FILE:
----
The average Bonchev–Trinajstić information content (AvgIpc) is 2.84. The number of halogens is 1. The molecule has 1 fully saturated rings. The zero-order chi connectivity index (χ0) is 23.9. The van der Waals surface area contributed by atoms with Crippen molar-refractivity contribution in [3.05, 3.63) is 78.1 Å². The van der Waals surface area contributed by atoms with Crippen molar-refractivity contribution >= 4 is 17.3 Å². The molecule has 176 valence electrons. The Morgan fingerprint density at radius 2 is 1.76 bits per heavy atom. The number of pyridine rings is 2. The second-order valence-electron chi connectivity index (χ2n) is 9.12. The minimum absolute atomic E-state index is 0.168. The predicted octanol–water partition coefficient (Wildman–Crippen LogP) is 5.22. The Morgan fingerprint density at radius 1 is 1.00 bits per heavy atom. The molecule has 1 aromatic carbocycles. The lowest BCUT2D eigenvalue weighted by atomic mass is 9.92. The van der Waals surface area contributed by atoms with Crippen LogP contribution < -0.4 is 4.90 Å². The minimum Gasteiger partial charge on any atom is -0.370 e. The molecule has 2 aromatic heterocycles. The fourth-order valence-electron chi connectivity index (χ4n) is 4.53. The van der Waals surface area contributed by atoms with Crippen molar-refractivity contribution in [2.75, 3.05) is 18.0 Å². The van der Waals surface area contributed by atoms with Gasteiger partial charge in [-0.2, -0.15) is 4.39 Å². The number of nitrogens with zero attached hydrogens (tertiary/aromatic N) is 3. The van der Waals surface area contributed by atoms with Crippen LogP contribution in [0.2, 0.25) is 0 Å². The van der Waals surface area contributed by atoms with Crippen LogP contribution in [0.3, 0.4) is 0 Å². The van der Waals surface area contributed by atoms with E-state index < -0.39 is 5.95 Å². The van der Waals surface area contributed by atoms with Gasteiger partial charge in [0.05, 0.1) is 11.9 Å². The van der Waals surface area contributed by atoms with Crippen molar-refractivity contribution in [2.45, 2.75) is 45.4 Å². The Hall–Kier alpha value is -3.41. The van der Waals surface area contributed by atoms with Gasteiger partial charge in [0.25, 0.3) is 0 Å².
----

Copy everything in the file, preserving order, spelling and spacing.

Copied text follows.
The average Bonchev–Trinajstić information content (AvgIpc) is 2.84. The number of halogens is 1. The molecule has 1 fully saturated rings. The zero-order chi connectivity index (χ0) is 23.9. The van der Waals surface area contributed by atoms with Crippen molar-refractivity contribution in [3.05, 3.63) is 78.1 Å². The van der Waals surface area contributed by atoms with Crippen molar-refractivity contribution >= 4 is 17.3 Å². The molecule has 176 valence electrons. The Morgan fingerprint density at radius 2 is 1.76 bits per heavy atom. The number of pyridine rings is 2. The second-order valence-electron chi connectivity index (χ2n) is 9.12. The minimum absolute atomic E-state index is 0.168. The predicted octanol–water partition coefficient (Wildman–Crippen LogP) is 5.22. The Morgan fingerprint density at radius 1 is 1.00 bits per heavy atom. The molecule has 1 aromatic carbocycles. The lowest BCUT2D eigenvalue weighted by atomic mass is 9.92. The van der Waals surface area contributed by atoms with Crippen LogP contribution < -0.4 is 4.90 Å². The minimum Gasteiger partial charge on any atom is -0.370 e. The molecule has 2 aromatic heterocycles. The fourth-order valence-electron chi connectivity index (χ4n) is 4.53. The van der Waals surface area contributed by atoms with Crippen molar-refractivity contribution in [2.75, 3.05) is 18.0 Å². The van der Waals surface area contributed by atoms with Gasteiger partial charge in [-0.2, -0.15) is 4.39 Å². The number of nitrogens with zero attached hydrogens (tertiary/aromatic N) is 3. The van der Waals surface area contributed by atoms with Crippen LogP contribution in [0.2, 0.25) is 0 Å². The van der Waals surface area contributed by atoms with Crippen LogP contribution in [0.3, 0.4) is 0 Å². The van der Waals surface area contributed by atoms with E-state index < -0.39 is 5.95 Å². The van der Waals surface area contributed by atoms with Gasteiger partial charge in [0.05, 0.1) is 11.9 Å². The van der Waals surface area contributed by atoms with Crippen molar-refractivity contribution in [2.45, 2.75) is 45.4 Å². The Hall–Kier alpha value is -3.41. The van der Waals surface area contributed by atoms with Gasteiger partial charge in [0.25, 0.3) is 0 Å².